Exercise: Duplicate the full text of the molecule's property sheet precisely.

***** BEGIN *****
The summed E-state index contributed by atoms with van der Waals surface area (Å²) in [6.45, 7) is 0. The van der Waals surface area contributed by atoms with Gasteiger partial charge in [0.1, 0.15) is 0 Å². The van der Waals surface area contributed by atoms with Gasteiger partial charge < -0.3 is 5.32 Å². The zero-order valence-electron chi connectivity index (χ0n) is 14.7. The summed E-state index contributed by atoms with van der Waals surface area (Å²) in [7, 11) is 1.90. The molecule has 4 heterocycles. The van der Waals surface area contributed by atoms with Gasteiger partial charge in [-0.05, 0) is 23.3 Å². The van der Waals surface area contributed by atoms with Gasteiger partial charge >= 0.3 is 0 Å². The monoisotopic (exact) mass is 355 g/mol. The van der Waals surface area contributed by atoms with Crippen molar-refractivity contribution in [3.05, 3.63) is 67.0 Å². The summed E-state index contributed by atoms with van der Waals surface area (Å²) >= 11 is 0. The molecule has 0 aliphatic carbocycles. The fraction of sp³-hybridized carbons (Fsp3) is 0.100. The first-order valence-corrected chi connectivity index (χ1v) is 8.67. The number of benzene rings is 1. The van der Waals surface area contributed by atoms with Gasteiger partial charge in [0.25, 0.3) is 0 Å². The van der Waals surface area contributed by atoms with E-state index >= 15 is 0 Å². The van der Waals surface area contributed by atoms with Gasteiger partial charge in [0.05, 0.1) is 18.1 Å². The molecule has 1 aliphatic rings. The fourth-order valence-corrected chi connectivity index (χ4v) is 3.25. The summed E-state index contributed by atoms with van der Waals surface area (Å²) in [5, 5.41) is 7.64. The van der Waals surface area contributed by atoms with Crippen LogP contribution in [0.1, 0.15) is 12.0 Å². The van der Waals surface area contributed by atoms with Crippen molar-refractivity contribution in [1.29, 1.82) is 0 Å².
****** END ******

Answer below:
The summed E-state index contributed by atoms with van der Waals surface area (Å²) in [6.45, 7) is 0. The van der Waals surface area contributed by atoms with Gasteiger partial charge in [0.1, 0.15) is 0 Å². The van der Waals surface area contributed by atoms with Gasteiger partial charge < -0.3 is 5.32 Å². The zero-order valence-electron chi connectivity index (χ0n) is 14.7. The summed E-state index contributed by atoms with van der Waals surface area (Å²) in [7, 11) is 1.90. The molecule has 4 heterocycles. The van der Waals surface area contributed by atoms with Gasteiger partial charge in [-0.05, 0) is 23.3 Å². The van der Waals surface area contributed by atoms with Gasteiger partial charge >= 0.3 is 0 Å². The monoisotopic (exact) mass is 355 g/mol. The van der Waals surface area contributed by atoms with Crippen molar-refractivity contribution in [3.05, 3.63) is 67.0 Å². The summed E-state index contributed by atoms with van der Waals surface area (Å²) >= 11 is 0. The molecule has 0 aliphatic carbocycles. The fraction of sp³-hybridized carbons (Fsp3) is 0.100. The first-order valence-corrected chi connectivity index (χ1v) is 8.67. The number of benzene rings is 1. The van der Waals surface area contributed by atoms with Gasteiger partial charge in [0.25, 0.3) is 0 Å². The van der Waals surface area contributed by atoms with E-state index >= 15 is 0 Å². The van der Waals surface area contributed by atoms with Gasteiger partial charge in [0.05, 0.1) is 18.1 Å². The molecule has 1 aliphatic rings. The fourth-order valence-corrected chi connectivity index (χ4v) is 3.25. The summed E-state index contributed by atoms with van der Waals surface area (Å²) in [5, 5.41) is 7.64. The van der Waals surface area contributed by atoms with Crippen LogP contribution in [0.1, 0.15) is 12.0 Å². The van der Waals surface area contributed by atoms with Crippen molar-refractivity contribution in [1.29, 1.82) is 0 Å².